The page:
1 Thessalonians 5:14-18
14 We urge you, brethren, admonish the unruly, encourage the fainthearted, help the weak, be patient with everyone. 15 See that no one repays another with evil for evil, but always seek after that which is good for one another and for all people. 16 Rejoice always; 17pray without ceasing; 18 in everything give thanks; for this is God’s will for you in Christ Jesus.
I think in today’s society, this is a passage we would quickly read over and forget. This is what causes me to pause on it and reflect. We read this passage and our eyes glaze over with the thought, “yeah yeah, be a good person, blah, blah, blah.” Maybe it was just me…either way, we should pay close attention to what Paul is saying here.
In admonish the unruly, I thought it was interesting that my footnotes mentioned this refers to those who have become idle, expecting God to return immediately so they saw no point in doing anything. I think that’s a pretty sad excuse for laziness, don’t you? Yet how many of us do that? I sometimes find myself struggling with similar things, not wanting to do something because “what’s the point?” We will see the point at the end of the passage.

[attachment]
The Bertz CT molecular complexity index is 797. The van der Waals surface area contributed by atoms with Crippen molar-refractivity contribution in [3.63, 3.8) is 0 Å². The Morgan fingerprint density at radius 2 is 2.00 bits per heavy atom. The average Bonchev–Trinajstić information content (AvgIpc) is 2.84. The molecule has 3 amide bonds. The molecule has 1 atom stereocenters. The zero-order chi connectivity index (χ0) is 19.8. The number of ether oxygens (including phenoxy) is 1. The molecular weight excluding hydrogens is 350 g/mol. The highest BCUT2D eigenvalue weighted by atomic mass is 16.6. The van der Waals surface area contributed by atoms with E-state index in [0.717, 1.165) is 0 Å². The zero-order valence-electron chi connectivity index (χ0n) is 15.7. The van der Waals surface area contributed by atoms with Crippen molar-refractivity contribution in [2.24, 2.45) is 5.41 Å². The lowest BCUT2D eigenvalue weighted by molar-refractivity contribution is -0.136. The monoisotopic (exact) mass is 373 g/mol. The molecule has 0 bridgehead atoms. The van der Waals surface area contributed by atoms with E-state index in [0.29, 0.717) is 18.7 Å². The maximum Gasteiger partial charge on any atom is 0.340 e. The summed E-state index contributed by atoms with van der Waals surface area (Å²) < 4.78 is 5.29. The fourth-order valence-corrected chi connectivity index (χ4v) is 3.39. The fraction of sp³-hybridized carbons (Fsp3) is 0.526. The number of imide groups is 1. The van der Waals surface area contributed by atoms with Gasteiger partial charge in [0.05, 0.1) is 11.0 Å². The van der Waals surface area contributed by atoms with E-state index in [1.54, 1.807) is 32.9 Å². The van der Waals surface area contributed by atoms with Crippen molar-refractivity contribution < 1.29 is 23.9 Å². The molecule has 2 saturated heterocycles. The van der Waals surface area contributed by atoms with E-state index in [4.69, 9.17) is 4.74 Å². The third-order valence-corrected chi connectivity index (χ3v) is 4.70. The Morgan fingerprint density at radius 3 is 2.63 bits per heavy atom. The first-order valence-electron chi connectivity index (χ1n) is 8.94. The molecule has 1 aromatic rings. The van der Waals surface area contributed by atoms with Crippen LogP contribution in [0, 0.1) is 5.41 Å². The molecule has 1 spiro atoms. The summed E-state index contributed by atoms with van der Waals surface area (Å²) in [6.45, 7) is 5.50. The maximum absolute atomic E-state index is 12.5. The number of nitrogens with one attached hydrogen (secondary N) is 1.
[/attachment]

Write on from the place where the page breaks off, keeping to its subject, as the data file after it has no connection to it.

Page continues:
Encourage the fainthearted, help the weak, be patient with everyone. Sounds like a different way of saying what we find in 1 Corinthians 13, “the love chapter” of the bible. That’s because God calls us to love everyone unconditionally. We aren’t to take advantage of the fainthearted, rushing past them to take their place in line. We aren’t to trample the weak, embracing “survival of the fittest” in its worldly sense. We are to show patience with everyone, regardless of how we feel. This is true selflessness and love. Love is selfless, that which Christ exemplified for us throughout his ministry, ending in the ultimate sacrifice.
Verse 15 cuts us deep as a society, where revenge is as prominent as the air. We thrive on “justice” and people “getting what they deserve” yet we realize that God’s grace prevents us from getting what we deserve: spiritual disparity and death. Because of this, we should rejoice always since we have been saved from our spiritual desperation by His grace.
Verse 17 is interesting, in that my footnotes indicate the “without ceasing” is the same term used for an uncontrollable coughing or hacking. You know those times when you start coughing and because you are coughing you cannot stop? This is the type of prayer Paul urges us to embrace. Prayer that causes you to pray more: I have yet to experience this myself, but as unpleasant as a hacking cough is, I’m sure it is quite the opposite.
I believe that giving thanks for everything is similar to rejoice always but I suppose the difference here is that we are to be thankful for everything, the good and the bad, since it brings us into a deeper relationship with God, as we’ve seen in the book of James and elsewhere. This all being God’s will is the point. If we truly claim to love and worship Him, then we are to strive to align our will with God’s.
How do we fulfill God’s will for us?